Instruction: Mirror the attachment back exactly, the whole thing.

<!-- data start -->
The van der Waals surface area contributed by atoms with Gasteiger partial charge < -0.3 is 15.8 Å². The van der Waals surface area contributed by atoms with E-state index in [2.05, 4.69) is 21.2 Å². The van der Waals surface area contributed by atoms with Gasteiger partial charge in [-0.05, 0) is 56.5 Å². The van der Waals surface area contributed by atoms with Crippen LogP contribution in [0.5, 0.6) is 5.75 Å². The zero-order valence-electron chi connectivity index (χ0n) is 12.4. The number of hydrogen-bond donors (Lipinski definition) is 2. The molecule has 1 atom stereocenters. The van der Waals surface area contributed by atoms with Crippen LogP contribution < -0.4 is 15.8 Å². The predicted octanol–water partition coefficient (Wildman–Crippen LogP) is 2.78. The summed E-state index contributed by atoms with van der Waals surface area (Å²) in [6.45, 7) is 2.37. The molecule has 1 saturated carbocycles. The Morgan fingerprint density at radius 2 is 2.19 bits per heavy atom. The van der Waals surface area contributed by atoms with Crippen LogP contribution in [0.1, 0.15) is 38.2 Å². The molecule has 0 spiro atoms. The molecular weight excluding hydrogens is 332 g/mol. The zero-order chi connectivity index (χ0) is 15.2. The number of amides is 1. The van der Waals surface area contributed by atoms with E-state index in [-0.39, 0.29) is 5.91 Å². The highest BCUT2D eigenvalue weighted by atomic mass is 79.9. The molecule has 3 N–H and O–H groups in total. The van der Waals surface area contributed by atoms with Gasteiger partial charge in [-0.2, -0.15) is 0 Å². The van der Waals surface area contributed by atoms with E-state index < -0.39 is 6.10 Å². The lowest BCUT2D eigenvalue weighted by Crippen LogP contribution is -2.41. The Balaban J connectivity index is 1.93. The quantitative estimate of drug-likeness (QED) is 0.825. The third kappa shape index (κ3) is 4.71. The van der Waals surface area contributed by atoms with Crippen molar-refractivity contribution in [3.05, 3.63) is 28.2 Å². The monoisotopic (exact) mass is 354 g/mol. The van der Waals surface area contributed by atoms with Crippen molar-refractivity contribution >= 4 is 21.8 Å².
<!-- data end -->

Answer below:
The van der Waals surface area contributed by atoms with Gasteiger partial charge < -0.3 is 15.8 Å². The van der Waals surface area contributed by atoms with E-state index in [2.05, 4.69) is 21.2 Å². The van der Waals surface area contributed by atoms with Gasteiger partial charge in [-0.05, 0) is 56.5 Å². The van der Waals surface area contributed by atoms with Crippen LogP contribution in [0.5, 0.6) is 5.75 Å². The zero-order valence-electron chi connectivity index (χ0n) is 12.4. The number of hydrogen-bond donors (Lipinski definition) is 2. The molecule has 1 atom stereocenters. The van der Waals surface area contributed by atoms with Crippen LogP contribution < -0.4 is 15.8 Å². The predicted octanol–water partition coefficient (Wildman–Crippen LogP) is 2.78. The summed E-state index contributed by atoms with van der Waals surface area (Å²) in [6.45, 7) is 2.37. The molecule has 1 saturated carbocycles. The Morgan fingerprint density at radius 2 is 2.19 bits per heavy atom. The van der Waals surface area contributed by atoms with Crippen LogP contribution in [0.1, 0.15) is 38.2 Å². The molecule has 0 spiro atoms. The molecular weight excluding hydrogens is 332 g/mol. The zero-order chi connectivity index (χ0) is 15.2. The number of amides is 1. The van der Waals surface area contributed by atoms with E-state index in [-0.39, 0.29) is 5.91 Å². The highest BCUT2D eigenvalue weighted by atomic mass is 79.9. The molecule has 3 N–H and O–H groups in total. The van der Waals surface area contributed by atoms with Gasteiger partial charge in [-0.2, -0.15) is 0 Å². The van der Waals surface area contributed by atoms with E-state index < -0.39 is 6.10 Å². The lowest BCUT2D eigenvalue weighted by Crippen LogP contribution is -2.41. The Balaban J connectivity index is 1.93. The quantitative estimate of drug-likeness (QED) is 0.825. The third kappa shape index (κ3) is 4.71. The van der Waals surface area contributed by atoms with Crippen molar-refractivity contribution in [3.05, 3.63) is 28.2 Å². The monoisotopic (exact) mass is 354 g/mol. The van der Waals surface area contributed by atoms with Crippen molar-refractivity contribution >= 4 is 21.8 Å².